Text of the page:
Steyer did get some good news Sunday: He earned his spot on stage Tuesday night for the CBS debate in Charleston after getting the polling support he needed to qualify.

That debate could be especially important, since it will be the last debate before Super Tuesday, the next voting contest that occurs three days after South Carolina's Saturday primary.

The pause between the two electoral showdowns has never been smaller, casting doubt as to whether this will make the Palmetto State more or less influential in the nominating process.

South Carolina's results will have just three days to marinate in the minds of voters before 14 states vote on Super Tuesday, when 1,300 delegates are allocated in a single day.

Michael Bitzer, a political scientist at Catawba College in North Carolina — one of those Super Tuesday states — predicts no clarity will come after either two days of voting.

"The dynamics usually firm up on both sides once South Carolina happens, and can kind of put those fears to rest," he said. "I'm not sure that question will be answered."

Go left or move middle

Gibbs Knotts, a political scientist at the College of Charleston who co-authored a book about the history and role of the state's presidential primaries, said South Carolina acts not only as a demographic counterweight to the mostly white Iowa and New Hampshire results. It's also an ideological gut check.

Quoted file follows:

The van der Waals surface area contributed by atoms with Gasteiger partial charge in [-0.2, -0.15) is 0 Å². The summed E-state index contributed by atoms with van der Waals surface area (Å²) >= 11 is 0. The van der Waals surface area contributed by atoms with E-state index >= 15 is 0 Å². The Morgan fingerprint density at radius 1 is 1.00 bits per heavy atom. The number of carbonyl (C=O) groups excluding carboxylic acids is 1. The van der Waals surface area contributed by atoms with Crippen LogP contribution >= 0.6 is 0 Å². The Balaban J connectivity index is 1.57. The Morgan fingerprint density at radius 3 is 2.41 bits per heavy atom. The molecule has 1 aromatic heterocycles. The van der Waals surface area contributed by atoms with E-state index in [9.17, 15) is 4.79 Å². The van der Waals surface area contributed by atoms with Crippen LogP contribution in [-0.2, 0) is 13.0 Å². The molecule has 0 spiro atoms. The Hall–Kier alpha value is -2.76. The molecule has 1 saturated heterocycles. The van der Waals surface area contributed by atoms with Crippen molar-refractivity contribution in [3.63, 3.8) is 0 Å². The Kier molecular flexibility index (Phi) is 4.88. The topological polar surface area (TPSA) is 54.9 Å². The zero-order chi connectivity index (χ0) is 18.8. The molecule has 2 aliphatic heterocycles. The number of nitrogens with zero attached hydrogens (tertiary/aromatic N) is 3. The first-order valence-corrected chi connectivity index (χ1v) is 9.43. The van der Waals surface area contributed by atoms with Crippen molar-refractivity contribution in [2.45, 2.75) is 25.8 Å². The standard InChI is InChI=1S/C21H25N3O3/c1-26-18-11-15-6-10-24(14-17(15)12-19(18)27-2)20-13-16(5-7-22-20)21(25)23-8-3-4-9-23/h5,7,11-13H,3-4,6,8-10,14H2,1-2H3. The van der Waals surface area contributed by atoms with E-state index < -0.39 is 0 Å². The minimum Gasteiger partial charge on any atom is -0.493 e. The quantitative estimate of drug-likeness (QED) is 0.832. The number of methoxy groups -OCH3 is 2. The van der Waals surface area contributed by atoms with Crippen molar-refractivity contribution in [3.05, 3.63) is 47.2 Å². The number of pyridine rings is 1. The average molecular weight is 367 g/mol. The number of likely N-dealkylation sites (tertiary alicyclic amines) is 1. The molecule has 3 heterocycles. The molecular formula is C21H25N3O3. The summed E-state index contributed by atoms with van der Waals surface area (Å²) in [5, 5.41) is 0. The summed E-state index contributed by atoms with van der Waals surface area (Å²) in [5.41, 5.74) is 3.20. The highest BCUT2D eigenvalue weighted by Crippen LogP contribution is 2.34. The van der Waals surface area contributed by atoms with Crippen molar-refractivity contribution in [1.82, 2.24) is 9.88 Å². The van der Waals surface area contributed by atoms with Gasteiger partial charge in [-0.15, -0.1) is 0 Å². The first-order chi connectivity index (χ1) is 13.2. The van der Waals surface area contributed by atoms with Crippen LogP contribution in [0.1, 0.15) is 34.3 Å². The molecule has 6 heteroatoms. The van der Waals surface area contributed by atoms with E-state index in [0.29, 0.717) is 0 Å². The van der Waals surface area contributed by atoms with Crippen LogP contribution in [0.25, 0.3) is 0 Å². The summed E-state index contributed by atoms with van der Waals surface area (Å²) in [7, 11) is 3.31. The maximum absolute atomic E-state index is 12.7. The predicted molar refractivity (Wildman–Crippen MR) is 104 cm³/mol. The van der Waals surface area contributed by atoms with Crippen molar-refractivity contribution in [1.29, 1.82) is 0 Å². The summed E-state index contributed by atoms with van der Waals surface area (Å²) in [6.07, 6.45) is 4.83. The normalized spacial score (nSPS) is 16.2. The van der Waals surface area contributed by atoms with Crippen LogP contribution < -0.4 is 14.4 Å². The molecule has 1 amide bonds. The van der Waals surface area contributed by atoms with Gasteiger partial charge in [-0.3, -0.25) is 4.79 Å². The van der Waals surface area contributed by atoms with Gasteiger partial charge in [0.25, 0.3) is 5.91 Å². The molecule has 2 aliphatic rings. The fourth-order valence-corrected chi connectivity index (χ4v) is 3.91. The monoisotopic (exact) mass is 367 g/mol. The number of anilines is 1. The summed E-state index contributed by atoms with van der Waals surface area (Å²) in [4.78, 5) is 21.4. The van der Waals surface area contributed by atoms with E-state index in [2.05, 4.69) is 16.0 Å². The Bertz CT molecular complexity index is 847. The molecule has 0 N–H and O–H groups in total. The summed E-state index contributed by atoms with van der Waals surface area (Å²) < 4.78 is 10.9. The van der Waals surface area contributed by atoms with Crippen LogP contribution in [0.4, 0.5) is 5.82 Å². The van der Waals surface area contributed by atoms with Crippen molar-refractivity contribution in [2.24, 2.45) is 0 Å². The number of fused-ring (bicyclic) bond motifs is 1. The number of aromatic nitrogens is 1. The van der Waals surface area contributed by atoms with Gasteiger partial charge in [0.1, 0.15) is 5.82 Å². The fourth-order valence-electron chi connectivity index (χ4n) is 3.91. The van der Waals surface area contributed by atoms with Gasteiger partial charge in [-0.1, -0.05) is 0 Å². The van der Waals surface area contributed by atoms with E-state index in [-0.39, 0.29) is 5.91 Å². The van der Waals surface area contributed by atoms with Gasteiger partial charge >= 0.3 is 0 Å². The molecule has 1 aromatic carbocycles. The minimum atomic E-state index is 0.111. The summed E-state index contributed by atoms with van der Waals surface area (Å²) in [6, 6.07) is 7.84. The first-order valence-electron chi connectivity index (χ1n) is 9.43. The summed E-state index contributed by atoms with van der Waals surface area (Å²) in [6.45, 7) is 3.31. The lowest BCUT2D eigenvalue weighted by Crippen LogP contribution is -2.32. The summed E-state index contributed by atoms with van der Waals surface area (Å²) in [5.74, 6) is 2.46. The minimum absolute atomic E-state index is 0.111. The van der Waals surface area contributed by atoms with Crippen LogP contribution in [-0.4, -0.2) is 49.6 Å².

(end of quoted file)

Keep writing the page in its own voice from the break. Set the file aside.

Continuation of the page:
"It is very much set up to do that," he said. "When compared to the average Democrat nationwide, South Carolina Democrats are more moderate, and more conservative. More people here go to church, and want a moderate approach to politics."

Mike McCauley, who worked in five different states during the 2008 presidential primary Obama, said South Carolina could still act as a guard rail that could stop or at least slow Sanders' rise.

"If other Democrats and Super Tuesday states are looking for an exit ramp from the way things have gone in other states, I think South Carolina can blaze that trail," he said. "You want viability in the long run, and South Carolina primary voters are pragmatists who are looking for candidates that are grounded and realistic."

In his Nevada victory speech, Sanders ignored the critics and championed himself as the party's unifier.

"We are going to win because we are bringing people together in a multi-generational, multi-racial campaign that will involve working people in the political process in a way we have never seen before," Sanders said.

Uncharted territory awaits.

Reach Caitlin Byrd at 843-937-5590 and follow her on Twitter @MaryCaitlinByrd.